‘God, Astronomy and the Search for Elegance,’ excites campus


Gannon University will be hosting Brother Guy Consolmagno, S.J., Ph.D., astronomer at the Vatican Observatory, Castel Gandolfo, Italy, and the Vatican Observatory Research Group (VORG), Tucson, Arizona, to deliver the inaugural Bishop Donald Trautman Lecture in Catholic Theology.

The lecture, titled “God, Astronomy and the Search for Elegance,” will be given  at 7 p.m. Feb. 4, in the Yehl Ballroom in Waldron Campus Center.

Eric Dart, an instructor in the theology department, said the lecture provides a chance to have someone of such international stature here at Gannon to share ideas about the connections between faith and reason.

“It’s a great opportunity, I’m looking forward to the dialogue between faith and science that he will be able to facilitate,” Dart said.

The Detroit native earned degrees in planetary sciences at MIT and the University of Arizona (Ph.D., 1978).  He then continued on to teach at Harvard University, MIT, the Peace Corps and Lafayette College before entering the Jesuit order in 1989.

Stephen Hart, a fifth-year theology major  at Gannon, said he is looking forward to the lecture.

“After this year, I’ll have dual degrees in science and theology, so I am looking forward to seeing how he integrates the two in order to gain some perspective and integrate that into my own understanding,” Hart said.

Cody Feikles, a sophomore theology major, said he is talking about this lecture in his classes and is looking forward to having more questions answered.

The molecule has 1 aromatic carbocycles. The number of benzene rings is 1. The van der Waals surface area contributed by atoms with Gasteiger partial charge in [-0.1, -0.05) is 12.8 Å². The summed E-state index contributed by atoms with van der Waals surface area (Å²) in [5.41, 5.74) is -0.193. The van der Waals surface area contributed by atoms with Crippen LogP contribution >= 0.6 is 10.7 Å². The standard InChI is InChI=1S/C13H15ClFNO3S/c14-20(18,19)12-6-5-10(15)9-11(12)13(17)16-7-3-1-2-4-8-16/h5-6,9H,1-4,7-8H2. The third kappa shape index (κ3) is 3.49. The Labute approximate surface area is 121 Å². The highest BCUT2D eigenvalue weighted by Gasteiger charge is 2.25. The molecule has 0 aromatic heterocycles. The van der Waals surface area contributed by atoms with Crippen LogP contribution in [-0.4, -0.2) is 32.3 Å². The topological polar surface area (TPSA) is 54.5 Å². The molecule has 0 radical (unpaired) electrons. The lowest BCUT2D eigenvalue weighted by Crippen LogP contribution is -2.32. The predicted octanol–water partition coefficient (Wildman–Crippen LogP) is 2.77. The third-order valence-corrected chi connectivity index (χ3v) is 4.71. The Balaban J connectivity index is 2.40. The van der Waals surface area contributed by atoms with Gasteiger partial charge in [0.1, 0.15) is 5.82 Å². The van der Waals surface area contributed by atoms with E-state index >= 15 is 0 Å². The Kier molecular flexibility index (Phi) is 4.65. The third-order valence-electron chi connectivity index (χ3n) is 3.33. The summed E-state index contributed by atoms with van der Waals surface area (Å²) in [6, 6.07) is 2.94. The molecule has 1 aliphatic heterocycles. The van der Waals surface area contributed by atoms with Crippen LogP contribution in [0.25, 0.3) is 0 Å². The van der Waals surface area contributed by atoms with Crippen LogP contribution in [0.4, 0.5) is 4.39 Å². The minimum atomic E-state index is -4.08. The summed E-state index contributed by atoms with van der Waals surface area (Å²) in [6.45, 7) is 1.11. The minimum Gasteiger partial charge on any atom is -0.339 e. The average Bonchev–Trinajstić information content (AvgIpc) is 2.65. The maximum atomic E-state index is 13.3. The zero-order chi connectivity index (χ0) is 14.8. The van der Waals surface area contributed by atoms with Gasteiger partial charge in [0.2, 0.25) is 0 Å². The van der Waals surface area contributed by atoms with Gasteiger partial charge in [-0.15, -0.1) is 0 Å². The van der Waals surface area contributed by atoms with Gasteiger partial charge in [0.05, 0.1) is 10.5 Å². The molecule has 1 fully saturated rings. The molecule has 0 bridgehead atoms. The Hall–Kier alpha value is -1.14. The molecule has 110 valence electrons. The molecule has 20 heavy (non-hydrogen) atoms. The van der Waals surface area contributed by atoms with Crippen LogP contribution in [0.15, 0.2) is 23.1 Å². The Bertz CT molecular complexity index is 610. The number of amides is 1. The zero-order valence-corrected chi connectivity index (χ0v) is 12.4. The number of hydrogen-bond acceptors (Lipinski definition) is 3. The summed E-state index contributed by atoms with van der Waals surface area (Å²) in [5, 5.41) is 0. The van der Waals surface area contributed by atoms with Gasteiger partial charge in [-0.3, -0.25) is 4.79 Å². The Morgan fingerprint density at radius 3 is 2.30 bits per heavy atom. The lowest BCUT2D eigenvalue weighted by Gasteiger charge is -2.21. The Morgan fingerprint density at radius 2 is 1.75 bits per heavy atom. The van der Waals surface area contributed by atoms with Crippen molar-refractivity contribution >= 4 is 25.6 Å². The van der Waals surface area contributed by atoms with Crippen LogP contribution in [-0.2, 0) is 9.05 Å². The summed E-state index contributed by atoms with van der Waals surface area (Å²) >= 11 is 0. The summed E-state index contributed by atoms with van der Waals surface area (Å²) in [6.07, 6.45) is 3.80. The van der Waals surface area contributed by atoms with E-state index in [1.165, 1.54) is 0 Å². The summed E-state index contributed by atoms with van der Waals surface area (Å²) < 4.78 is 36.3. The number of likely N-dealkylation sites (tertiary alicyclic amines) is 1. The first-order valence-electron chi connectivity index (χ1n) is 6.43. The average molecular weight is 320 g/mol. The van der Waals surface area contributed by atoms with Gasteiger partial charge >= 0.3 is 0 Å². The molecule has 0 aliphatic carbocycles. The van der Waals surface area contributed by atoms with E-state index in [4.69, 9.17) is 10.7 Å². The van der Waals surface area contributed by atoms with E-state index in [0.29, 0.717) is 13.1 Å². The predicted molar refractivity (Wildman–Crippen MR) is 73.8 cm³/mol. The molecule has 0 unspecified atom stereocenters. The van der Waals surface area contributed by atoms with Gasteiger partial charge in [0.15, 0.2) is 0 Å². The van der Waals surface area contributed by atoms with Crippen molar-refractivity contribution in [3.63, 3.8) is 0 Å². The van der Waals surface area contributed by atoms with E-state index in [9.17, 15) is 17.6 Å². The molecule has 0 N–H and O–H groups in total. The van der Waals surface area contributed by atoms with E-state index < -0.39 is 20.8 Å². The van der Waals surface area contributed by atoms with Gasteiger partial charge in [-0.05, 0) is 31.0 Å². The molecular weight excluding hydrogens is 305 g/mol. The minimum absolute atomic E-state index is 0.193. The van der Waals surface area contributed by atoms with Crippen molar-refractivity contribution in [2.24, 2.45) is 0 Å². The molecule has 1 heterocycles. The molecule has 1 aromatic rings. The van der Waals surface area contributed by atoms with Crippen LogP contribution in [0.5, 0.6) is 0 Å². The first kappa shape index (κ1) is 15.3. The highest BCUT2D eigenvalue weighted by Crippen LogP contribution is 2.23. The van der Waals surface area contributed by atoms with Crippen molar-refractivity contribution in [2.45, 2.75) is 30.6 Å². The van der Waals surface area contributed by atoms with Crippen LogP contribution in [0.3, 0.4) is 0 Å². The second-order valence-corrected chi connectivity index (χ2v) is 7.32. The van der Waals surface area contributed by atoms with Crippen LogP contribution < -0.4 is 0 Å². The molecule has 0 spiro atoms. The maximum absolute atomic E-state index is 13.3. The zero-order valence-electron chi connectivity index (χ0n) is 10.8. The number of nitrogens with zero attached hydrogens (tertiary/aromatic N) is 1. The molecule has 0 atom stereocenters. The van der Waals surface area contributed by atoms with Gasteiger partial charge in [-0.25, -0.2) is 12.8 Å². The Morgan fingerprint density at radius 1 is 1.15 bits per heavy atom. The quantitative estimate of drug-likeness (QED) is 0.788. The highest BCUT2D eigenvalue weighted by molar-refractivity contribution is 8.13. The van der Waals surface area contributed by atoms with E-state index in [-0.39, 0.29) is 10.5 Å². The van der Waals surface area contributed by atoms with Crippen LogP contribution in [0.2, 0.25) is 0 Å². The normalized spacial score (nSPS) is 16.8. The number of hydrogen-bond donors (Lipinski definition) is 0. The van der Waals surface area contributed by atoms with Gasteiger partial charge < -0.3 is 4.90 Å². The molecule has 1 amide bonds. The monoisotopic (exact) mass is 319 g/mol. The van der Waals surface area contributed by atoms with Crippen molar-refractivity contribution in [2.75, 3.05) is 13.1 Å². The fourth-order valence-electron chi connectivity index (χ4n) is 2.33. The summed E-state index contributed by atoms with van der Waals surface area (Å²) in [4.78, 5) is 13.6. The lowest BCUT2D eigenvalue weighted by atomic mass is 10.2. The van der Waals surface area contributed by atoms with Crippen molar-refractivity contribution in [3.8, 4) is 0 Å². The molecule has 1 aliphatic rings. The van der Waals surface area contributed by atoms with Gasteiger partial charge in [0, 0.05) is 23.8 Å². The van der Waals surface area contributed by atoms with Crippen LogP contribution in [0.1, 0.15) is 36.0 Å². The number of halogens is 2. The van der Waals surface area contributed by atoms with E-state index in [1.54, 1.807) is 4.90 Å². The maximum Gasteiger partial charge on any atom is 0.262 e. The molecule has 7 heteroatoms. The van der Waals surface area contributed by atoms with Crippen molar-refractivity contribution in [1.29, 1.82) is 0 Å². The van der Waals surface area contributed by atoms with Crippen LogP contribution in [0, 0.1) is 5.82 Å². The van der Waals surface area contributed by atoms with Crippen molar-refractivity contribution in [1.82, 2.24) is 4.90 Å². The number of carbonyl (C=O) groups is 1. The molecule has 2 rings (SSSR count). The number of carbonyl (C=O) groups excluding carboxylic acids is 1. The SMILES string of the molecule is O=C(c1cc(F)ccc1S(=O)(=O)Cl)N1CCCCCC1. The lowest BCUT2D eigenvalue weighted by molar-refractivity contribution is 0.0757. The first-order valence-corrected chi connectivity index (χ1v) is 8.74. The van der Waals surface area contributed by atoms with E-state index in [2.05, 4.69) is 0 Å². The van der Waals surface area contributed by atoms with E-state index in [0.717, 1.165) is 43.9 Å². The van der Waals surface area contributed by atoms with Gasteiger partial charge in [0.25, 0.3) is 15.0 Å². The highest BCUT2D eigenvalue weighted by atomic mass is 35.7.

“I am taking a philosophy of science class right now and we have been talking about this lecture and how science takes on the approach of faith.”

Dart said the relationship between faith and reason is fundamentally the identity of Gannon in many ways.

“It is certainly rooted in the Catholic intellectual tradition that belief permeates all of our intellectual endeavors,” Dart said. “Our culture that we are a part of tends to want to separate faith and science from one another, wanting to departmentalize them.

“I’m hopeful that he’ll be able to draw these ideas together and make sense of the relationship from the perspective of someone who has spent their life in science but at the same time, spends their life at the center of our Catholic faith.”

This approach coming into the lecture is one that can be implemented not only in the attending’s personal lives, but throughout Gannon and the university’s mission statement.

Jared Schaaf, a senior theology major, said he likes when Gannon brings in speakers that lecture about intersections that normally aren’t addressed and even ignored.

“Gannon is primarily a medical school so I think it would be interesting to see the ethical and unethical views through the Catholic lens on medical procedures such as stem cell research,” Schaaf said.

The lecture was made possible by an anonymous donation in honor of Trautman, who served as the bishop of the Diocese of Erie from 1990-2012 as well as chairman of Gannon’s Board of Trustees.  The Bishop Donald Trautman lecture in Catholic Theology is free and open to the public.

For more information abour the lecture contact the Mission and Ministry Office at 814-871-7334 or 814-871-7434.

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